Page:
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There is nothing in the treaty of 1824 inconsistent with the contention which Mr. Adams put forward in this communication, and so we find Mr. Adams, in his letter of instructions to Mr. Middleton, takes the ground that the exclusive right of Spain to any portion of the American continent, had been terminated by the successful revolution of her colonists, and by her treaty stipulations with the United States. Mr. Adams practically maintained that the entire continent of America was closed against any European power, that North America consisted of the colonial possessions of the United Kingdom, and of independent republics, and so there was no further room for acquisition, and he argues that the necessary consequence of this state of things, is that the American continents henceforth will no longer be open to colonization.
A few months later, the celebrated message of President Monroe, set out two propositions, the one against the attempt of the Holy Alliance to interfere with the independence of the Spanish American States, and the other declaring that no part of the American continent is to be considered as subject to future acquisition for colonization by any European power. It is clear, that this second proposition was intended as a denial of the rights of Russia to acquire territory on the continent of North America. Mr. Adams conceded that Russia had possession of certain islands, but he denied altogether that she had any right to territory upon the continent-upon the main land. Mr. Adams was conversant with the explorations of Mackenzie and others associated with the North-west Company, and his position was, that the territories which did not belonge to the United States by virtue of her treaty with Spain, and by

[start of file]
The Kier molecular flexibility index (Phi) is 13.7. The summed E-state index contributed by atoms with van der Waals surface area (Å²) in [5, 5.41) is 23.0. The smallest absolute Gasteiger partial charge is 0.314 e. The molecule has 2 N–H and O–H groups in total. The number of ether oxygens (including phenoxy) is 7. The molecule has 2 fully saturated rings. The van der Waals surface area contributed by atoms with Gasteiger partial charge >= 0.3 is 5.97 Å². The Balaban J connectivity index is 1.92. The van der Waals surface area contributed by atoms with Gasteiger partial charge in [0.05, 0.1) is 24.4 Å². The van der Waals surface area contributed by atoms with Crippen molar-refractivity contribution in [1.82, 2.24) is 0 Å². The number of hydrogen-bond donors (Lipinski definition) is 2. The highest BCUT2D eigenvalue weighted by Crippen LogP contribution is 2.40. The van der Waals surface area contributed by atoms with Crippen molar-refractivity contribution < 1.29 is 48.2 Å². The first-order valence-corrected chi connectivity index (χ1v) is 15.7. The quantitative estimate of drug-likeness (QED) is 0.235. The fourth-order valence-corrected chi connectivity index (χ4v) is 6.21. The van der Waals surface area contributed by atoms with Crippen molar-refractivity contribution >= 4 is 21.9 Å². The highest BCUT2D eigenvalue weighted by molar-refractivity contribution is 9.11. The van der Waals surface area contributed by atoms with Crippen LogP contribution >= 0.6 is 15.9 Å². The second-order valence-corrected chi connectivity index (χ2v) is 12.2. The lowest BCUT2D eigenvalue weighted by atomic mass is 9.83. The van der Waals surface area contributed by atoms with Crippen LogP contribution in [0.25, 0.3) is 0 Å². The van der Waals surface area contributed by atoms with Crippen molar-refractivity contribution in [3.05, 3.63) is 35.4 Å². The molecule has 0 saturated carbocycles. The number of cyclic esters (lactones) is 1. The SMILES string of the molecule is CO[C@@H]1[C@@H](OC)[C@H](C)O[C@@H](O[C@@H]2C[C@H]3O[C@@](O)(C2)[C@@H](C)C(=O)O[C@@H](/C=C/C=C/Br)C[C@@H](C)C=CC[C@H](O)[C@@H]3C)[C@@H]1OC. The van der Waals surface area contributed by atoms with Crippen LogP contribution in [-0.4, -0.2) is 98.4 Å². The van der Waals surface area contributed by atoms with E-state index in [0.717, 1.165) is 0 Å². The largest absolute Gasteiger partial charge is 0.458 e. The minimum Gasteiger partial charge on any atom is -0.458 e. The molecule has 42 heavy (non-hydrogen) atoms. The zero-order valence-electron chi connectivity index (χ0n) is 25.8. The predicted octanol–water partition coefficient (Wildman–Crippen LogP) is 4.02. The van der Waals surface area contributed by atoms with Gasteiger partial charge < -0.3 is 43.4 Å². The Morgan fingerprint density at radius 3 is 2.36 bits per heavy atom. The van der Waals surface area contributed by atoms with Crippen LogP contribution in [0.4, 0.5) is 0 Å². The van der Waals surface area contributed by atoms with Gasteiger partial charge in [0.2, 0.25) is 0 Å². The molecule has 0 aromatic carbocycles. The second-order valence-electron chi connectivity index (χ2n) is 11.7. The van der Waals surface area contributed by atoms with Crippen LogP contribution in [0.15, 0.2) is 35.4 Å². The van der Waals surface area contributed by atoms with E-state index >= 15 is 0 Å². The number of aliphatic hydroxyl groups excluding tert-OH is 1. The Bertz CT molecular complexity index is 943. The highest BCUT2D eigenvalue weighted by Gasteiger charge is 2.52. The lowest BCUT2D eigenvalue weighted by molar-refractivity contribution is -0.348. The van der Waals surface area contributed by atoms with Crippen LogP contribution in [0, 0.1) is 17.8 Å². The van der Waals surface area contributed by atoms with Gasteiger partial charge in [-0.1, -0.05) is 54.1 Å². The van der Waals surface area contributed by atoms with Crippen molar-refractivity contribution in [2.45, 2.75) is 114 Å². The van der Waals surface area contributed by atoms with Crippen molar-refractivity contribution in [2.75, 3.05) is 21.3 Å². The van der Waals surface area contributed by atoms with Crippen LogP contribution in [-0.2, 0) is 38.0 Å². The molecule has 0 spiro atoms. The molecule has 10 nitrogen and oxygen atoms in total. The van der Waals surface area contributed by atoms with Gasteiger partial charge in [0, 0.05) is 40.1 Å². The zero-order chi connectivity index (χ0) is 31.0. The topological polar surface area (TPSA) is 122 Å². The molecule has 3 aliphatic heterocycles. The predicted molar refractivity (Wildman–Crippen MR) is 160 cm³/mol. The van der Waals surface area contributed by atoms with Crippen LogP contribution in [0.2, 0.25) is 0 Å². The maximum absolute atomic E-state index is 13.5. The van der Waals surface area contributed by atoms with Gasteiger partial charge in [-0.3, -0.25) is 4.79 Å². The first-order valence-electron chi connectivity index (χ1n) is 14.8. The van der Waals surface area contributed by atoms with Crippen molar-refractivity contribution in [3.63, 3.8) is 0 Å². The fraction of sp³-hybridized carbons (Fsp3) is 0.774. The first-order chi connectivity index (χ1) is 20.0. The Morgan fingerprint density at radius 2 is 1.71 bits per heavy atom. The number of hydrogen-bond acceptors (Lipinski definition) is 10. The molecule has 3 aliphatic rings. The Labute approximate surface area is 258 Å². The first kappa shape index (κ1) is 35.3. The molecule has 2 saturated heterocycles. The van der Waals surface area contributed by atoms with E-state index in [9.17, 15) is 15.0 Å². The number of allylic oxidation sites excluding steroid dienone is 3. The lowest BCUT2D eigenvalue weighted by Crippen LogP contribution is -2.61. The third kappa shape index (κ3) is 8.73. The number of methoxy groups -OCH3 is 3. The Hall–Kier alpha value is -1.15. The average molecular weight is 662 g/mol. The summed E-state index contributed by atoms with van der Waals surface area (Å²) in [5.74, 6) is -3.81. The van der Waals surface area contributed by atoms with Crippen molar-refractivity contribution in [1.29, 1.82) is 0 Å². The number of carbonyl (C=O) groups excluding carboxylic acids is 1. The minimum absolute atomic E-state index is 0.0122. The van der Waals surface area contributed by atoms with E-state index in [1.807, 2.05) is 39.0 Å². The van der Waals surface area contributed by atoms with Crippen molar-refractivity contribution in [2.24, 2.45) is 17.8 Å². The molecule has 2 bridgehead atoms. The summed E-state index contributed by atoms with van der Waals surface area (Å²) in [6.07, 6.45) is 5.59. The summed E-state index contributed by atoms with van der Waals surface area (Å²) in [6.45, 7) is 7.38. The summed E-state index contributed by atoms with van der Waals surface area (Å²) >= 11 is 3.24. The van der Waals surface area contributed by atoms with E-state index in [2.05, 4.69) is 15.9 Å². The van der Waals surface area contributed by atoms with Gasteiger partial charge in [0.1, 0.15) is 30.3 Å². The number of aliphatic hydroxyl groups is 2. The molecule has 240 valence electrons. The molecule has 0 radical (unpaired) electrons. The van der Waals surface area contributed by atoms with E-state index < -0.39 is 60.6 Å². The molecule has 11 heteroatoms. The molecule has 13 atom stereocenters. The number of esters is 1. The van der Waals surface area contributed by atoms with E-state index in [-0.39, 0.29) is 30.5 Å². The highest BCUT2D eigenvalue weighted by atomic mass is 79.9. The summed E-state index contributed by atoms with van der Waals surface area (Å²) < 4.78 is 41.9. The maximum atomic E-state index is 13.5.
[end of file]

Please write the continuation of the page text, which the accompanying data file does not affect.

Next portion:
from becoming a pretext for illicit commerce, they mutually agree that subjects of His Britannic Majesty shall not land at any place where there is a Russian establishment, without the permission of the Governor or Commandant, and that Russian subjects shall not land without permission at any British establishment on the north-west coast.
Under these articles, the freedom of navigation is recognized. Article III and IV provide for the demarcation of the boundary which is to separate the territories of the one, from the territories of the other. Let me read to you those articles in precise
"Article III.—The line of demarcation between the possessions of the High Contracting parties, upon the coast of the continent, and the islands of America to the north-west shall be drawn in the manner following:-Commencing from the southernmost point of the island called the Prince of Wales Island, which point lies in the parallel of 50 degrees 40 minutes north latitude, and between the 131st and the 133rd degree of west longitude (Meridian of Greenwich) the said line shall ascend to the north along the channel called Portland Channel as far as the point of the continent where it strikes 56th degree of north latitude; from this last mentioned point, the line of demarcation shall follow the summit of the mountains situated parallel to the coast as far as the point of intersection of the 141st degree of west longitude of the said meridian; and finally from the said point of intersection, the said meridian line of the 141st degree, in its prolongation as far as the Frozen Ocean, shall form the limit between the Russian and British possessions on the continent of America on the northwest.